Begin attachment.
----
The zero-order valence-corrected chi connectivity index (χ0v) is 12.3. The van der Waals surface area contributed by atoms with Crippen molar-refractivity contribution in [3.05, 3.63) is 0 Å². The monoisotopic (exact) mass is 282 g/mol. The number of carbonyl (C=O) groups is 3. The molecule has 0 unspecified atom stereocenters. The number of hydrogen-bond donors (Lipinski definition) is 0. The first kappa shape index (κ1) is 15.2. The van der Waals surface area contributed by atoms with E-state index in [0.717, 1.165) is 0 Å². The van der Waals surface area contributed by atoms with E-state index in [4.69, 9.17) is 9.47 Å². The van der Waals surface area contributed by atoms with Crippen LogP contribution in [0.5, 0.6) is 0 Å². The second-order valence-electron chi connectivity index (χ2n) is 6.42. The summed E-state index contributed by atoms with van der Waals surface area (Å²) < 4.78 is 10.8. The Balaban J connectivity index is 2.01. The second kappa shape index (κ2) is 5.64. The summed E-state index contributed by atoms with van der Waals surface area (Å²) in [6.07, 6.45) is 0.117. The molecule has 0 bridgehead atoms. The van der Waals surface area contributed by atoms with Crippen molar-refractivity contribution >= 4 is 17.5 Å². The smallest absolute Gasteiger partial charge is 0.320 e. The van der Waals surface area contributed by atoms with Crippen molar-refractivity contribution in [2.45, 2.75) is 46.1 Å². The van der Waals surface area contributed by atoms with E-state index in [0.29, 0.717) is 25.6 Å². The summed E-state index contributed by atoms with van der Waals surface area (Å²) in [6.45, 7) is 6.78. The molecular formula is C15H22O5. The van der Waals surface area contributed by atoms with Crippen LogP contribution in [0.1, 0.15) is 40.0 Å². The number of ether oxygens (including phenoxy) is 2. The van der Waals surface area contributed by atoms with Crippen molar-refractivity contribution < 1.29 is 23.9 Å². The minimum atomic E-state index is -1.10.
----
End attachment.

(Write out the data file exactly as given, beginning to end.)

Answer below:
The zero-order valence-corrected chi connectivity index (χ0v) is 12.3. The van der Waals surface area contributed by atoms with Crippen molar-refractivity contribution in [3.05, 3.63) is 0 Å². The monoisotopic (exact) mass is 282 g/mol. The number of carbonyl (C=O) groups is 3. The molecule has 0 unspecified atom stereocenters. The number of hydrogen-bond donors (Lipinski definition) is 0. The first kappa shape index (κ1) is 15.2. The van der Waals surface area contributed by atoms with E-state index in [0.717, 1.165) is 0 Å². The van der Waals surface area contributed by atoms with E-state index in [4.69, 9.17) is 9.47 Å². The van der Waals surface area contributed by atoms with Crippen LogP contribution in [0.5, 0.6) is 0 Å². The second-order valence-electron chi connectivity index (χ2n) is 6.42. The summed E-state index contributed by atoms with van der Waals surface area (Å²) < 4.78 is 10.8. The Balaban J connectivity index is 2.01. The second kappa shape index (κ2) is 5.64. The summed E-state index contributed by atoms with van der Waals surface area (Å²) in [6.07, 6.45) is 0.117. The molecule has 0 bridgehead atoms. The van der Waals surface area contributed by atoms with Crippen molar-refractivity contribution >= 4 is 17.5 Å². The smallest absolute Gasteiger partial charge is 0.320 e. The van der Waals surface area contributed by atoms with Crippen molar-refractivity contribution in [2.45, 2.75) is 46.1 Å². The van der Waals surface area contributed by atoms with E-state index in [0.29, 0.717) is 25.6 Å². The summed E-state index contributed by atoms with van der Waals surface area (Å²) in [6.45, 7) is 6.78. The molecular formula is C15H22O5. The van der Waals surface area contributed by atoms with Crippen LogP contribution in [0.1, 0.15) is 40.0 Å². The number of ether oxygens (including phenoxy) is 2. The van der Waals surface area contributed by atoms with Crippen molar-refractivity contribution < 1.29 is 23.9 Å². The minimum atomic E-state index is -1.10.